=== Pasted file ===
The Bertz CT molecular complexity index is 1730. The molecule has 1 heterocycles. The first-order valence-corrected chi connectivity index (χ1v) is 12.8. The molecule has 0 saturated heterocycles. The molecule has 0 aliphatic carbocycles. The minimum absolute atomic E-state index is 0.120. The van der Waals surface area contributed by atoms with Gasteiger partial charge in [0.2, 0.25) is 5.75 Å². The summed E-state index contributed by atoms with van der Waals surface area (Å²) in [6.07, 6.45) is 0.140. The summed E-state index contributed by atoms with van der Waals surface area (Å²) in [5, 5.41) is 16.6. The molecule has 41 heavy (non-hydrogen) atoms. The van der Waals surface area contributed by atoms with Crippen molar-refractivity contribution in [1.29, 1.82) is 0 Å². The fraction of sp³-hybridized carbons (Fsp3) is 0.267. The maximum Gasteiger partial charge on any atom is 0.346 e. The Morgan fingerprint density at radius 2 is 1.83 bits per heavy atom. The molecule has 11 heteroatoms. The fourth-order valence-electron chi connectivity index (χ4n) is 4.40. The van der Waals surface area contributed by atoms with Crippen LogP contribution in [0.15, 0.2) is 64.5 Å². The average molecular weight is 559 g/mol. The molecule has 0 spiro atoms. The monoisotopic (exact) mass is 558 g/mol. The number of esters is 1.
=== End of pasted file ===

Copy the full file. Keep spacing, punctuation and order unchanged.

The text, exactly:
The Bertz CT molecular complexity index is 1730. The molecule has 1 heterocycles. The first-order valence-corrected chi connectivity index (χ1v) is 12.8. The molecule has 0 saturated heterocycles. The molecule has 0 aliphatic carbocycles. The minimum absolute atomic E-state index is 0.120. The van der Waals surface area contributed by atoms with Gasteiger partial charge in [0.2, 0.25) is 5.75 Å². The summed E-state index contributed by atoms with van der Waals surface area (Å²) in [6.07, 6.45) is 0.140. The summed E-state index contributed by atoms with van der Waals surface area (Å²) in [5, 5.41) is 16.6. The molecule has 41 heavy (non-hydrogen) atoms. The van der Waals surface area contributed by atoms with Crippen molar-refractivity contribution in [1.29, 1.82) is 0 Å². The fraction of sp³-hybridized carbons (Fsp3) is 0.267. The maximum Gasteiger partial charge on any atom is 0.346 e. The Morgan fingerprint density at radius 2 is 1.83 bits per heavy atom. The molecule has 11 heteroatoms. The fourth-order valence-electron chi connectivity index (χ4n) is 4.40. The van der Waals surface area contributed by atoms with Crippen LogP contribution in [0.15, 0.2) is 64.5 Å². The average molecular weight is 559 g/mol. The molecule has 0 spiro atoms. The monoisotopic (exact) mass is 558 g/mol. The number of esters is 1.